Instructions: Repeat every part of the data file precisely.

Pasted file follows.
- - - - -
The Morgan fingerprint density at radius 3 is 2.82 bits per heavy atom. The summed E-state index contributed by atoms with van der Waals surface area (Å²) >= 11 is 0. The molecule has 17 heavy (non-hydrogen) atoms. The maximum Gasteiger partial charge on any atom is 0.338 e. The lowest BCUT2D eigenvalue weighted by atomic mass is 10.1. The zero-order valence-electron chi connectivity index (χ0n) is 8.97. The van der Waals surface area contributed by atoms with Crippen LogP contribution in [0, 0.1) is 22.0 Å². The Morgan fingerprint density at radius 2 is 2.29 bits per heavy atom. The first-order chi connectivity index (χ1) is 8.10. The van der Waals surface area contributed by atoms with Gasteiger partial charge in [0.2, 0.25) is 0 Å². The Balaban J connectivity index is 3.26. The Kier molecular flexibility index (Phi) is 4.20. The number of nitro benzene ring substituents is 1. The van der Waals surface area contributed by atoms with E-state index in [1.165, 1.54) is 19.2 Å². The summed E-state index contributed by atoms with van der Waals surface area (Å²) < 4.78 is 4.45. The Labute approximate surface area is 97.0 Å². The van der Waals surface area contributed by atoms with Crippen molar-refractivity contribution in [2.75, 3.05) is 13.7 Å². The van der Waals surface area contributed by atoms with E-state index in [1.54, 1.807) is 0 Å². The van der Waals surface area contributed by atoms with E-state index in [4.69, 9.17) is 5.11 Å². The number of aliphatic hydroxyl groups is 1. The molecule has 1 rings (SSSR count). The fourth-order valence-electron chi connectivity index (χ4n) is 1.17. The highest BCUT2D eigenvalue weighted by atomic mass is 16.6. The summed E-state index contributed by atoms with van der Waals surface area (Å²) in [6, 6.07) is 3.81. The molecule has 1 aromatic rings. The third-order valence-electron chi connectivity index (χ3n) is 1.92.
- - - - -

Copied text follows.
The Morgan fingerprint density at radius 3 is 2.82 bits per heavy atom. The summed E-state index contributed by atoms with van der Waals surface area (Å²) >= 11 is 0. The molecule has 17 heavy (non-hydrogen) atoms. The maximum Gasteiger partial charge on any atom is 0.338 e. The lowest BCUT2D eigenvalue weighted by atomic mass is 10.1. The zero-order valence-electron chi connectivity index (χ0n) is 8.97. The van der Waals surface area contributed by atoms with Crippen LogP contribution in [0, 0.1) is 22.0 Å². The Morgan fingerprint density at radius 2 is 2.29 bits per heavy atom. The first-order chi connectivity index (χ1) is 8.10. The van der Waals surface area contributed by atoms with Gasteiger partial charge in [0.2, 0.25) is 0 Å². The Balaban J connectivity index is 3.26. The Kier molecular flexibility index (Phi) is 4.20. The number of nitro benzene ring substituents is 1. The van der Waals surface area contributed by atoms with E-state index in [1.165, 1.54) is 19.2 Å². The summed E-state index contributed by atoms with van der Waals surface area (Å²) < 4.78 is 4.45. The Labute approximate surface area is 97.0 Å². The van der Waals surface area contributed by atoms with Crippen molar-refractivity contribution in [2.75, 3.05) is 13.7 Å². The van der Waals surface area contributed by atoms with E-state index in [1.54, 1.807) is 0 Å². The van der Waals surface area contributed by atoms with E-state index in [4.69, 9.17) is 5.11 Å². The number of aliphatic hydroxyl groups is 1. The molecule has 1 rings (SSSR count). The fourth-order valence-electron chi connectivity index (χ4n) is 1.17. The highest BCUT2D eigenvalue weighted by atomic mass is 16.6. The summed E-state index contributed by atoms with van der Waals surface area (Å²) in [6, 6.07) is 3.81. The molecule has 1 aromatic rings. The third-order valence-electron chi connectivity index (χ3n) is 1.92.